Is Social Media Use at Work Unprofessional? As seen in

Location: Miami

Social media is a cultural constant, but employees have various opinions on the role of social media at work. A majority of workers (57%) think most social media use in the workplace is unprofessional, according to a new Monster poll.

“If employees are sitting there and they’re on social media half the day while everybody else is trying to get their job done, I can understand thinking it’s unprofessional,” says Cornelia Gamlem, a speaker and consultant and co-author of The Big Book of HR.

From appropriate social media use to employee panic at the thought of their employer finding them online, here’s the lay of the social media land:

Social Media Use at Work

Despite many workers feeling like personal social media use at work is off limits, 42% of workers spend up to four hours on social media for personal use during work hours (excluding work-related social media like LinkedIn). And 22% of workers use social media to take mental health breaks during work.

Regarding the first statistic, Mikaela Kiner, founder and CEO at HR consulting firm Reverb, questions any employee spending that much time on social media. “You can’t possibly have a challenging enough job if you have four hours to spare,” she says.

As for mental health breaks, Kiner points out that everyone takes a little time throughout the day. “Whether I’m going to get up and walk around the block or grab a glass of water and chat with my colleagues, we need breaks,” she says. “Whatever people are doing during that time — as long as it’s not illegal or inappropriate, do whatever it is you need to do.”

Workers Have Privacy Concerns

Half of workers prefer their employers not follow them on social media so that they can avoid mixing their personal and professional lives, Monster’s poll found. And 30% think that their CEO finding and following their personal social media account is scarier than holding a spider or snake, skydiving, going to the dentist, and blind dates.

Further, 56% of employees think it’s unethical for employers to scan or scroll through their employees’ social media accounts, excluding work-related social media like LinkedIn.

But if a social media account is publicly viewable, there’s always a chance that an employer will run into it. “These things are all in the public domain, and many employers actually make a habit of looking at the social media of candidates,” Kiner says. “It’s a place where employers can learn about you.”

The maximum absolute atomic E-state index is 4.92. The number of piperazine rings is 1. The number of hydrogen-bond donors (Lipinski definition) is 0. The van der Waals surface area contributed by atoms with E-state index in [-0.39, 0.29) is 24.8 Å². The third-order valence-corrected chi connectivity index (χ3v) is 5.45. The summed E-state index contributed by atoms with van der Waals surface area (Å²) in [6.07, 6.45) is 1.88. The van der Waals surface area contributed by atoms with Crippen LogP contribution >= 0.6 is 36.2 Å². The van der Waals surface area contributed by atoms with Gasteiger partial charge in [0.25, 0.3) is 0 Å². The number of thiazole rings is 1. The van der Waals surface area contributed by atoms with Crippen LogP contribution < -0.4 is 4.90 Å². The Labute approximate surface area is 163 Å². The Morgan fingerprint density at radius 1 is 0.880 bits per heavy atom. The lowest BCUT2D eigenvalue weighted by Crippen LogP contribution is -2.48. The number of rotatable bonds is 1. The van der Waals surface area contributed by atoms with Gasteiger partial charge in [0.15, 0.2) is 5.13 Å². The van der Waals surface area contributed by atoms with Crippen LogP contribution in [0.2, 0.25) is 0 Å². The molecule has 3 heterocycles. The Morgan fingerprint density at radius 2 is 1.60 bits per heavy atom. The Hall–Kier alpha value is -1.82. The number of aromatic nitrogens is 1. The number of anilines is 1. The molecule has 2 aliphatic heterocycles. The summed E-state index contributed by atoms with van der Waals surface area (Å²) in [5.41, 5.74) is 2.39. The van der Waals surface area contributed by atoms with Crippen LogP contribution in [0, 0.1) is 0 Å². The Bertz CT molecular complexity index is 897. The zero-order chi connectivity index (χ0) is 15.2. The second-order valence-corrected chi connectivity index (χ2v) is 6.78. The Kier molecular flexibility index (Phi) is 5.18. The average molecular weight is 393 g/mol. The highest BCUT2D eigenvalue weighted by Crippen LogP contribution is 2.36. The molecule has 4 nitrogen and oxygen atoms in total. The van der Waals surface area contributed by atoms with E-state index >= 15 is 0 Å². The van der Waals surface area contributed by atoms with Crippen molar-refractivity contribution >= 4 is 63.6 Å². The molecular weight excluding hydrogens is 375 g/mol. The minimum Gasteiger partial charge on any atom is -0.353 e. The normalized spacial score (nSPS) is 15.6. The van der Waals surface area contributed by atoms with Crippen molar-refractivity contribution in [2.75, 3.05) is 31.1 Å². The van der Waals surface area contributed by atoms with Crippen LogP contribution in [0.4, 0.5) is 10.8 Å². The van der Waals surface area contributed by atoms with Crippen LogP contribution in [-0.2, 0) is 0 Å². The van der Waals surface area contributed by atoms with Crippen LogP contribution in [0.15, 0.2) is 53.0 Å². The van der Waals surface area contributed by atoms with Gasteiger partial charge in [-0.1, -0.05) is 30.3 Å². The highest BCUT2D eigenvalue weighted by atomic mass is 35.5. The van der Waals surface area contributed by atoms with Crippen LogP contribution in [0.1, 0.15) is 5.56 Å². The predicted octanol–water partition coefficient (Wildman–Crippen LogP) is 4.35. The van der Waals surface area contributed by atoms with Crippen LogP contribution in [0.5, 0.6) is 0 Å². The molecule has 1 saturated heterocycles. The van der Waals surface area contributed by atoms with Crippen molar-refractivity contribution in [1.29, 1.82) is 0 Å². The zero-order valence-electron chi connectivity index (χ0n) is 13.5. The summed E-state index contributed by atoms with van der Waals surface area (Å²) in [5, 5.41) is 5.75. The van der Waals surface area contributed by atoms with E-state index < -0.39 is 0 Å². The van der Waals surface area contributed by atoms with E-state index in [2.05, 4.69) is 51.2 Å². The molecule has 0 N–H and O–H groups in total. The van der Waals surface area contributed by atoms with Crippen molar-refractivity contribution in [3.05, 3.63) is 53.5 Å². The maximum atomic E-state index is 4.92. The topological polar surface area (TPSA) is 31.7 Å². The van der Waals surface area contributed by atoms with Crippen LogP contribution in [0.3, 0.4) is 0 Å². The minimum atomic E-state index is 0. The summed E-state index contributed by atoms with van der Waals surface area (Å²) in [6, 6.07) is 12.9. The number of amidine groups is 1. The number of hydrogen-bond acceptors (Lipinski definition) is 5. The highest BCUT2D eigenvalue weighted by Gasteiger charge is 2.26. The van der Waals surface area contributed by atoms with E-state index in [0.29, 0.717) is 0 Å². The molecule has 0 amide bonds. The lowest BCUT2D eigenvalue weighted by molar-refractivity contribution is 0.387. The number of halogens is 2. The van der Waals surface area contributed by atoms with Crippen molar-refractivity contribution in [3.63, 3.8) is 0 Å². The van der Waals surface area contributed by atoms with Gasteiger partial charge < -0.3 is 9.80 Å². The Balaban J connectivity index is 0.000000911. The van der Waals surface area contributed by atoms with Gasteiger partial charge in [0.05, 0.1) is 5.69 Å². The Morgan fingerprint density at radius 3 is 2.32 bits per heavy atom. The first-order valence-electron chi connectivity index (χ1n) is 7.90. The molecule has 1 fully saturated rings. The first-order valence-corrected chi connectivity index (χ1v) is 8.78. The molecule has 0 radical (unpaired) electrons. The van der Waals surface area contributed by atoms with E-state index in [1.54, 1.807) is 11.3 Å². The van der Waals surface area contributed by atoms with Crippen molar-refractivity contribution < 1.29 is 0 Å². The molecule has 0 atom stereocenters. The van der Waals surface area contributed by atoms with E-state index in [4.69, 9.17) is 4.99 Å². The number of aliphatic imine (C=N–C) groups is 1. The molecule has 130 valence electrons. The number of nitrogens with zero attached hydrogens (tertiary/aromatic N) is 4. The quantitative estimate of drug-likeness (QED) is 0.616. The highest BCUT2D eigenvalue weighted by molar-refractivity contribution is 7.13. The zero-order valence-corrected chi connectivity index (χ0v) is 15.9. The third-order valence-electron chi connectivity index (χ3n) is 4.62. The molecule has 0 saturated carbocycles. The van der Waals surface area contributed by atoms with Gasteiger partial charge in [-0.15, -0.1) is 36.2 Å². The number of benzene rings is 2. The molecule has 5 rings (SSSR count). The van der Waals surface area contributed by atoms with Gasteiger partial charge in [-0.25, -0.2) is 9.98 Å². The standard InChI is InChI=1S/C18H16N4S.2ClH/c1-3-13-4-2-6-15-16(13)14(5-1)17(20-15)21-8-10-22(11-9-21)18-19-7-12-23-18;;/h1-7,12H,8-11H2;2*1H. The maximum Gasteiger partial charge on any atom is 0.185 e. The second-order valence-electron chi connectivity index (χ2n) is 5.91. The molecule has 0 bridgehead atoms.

A public account can definitely get an employee into trouble. One woman in Denver was reportedly fired from a new job after she posted several videos on TikTok about her salary. A public relations executive was fired after posting an offensive remark on Twitter.

(And a private account isn’t necessarily foolproof if the wrong person takes a screenshot and shares.)

Managing Social Media in the Workplace

A comprehensive social media policy can help prevent issues at work. “People are going to be on social media,” says Kathi Kruse, a social media strategist with Kruse Control Inc. “I find it better to have a policy that tells them what they should and shouldn’t do.”

An employer’s social media policy will depend on the industry, but in general, it should address intellectual property, use of company logos, not holding oneself out as speaking for the company without authorization and not publishing content that may be offensive or illegal in circumstances in which the employee may be perceived as speaking for the company, says David Miller, a labor and employment attorney at Bryant Miller Olive P.A.

Policies “may also deal with topics such as disloyalty to the company (i.e., encouraging an illegal boycott or other illegal acts), discrimination, ‘hate speech’ and the like,” Miller says.

But he also points out that the National Labor Relations Board (NLRB) is looking more closely at private sector social media policies with an eye toward whether or not restricting employee activity is legal.
“Thus, employers should frequently check their policies to make sure they are compliant,” Miller says. “What was legal yesterday may not be legal tomorrow.”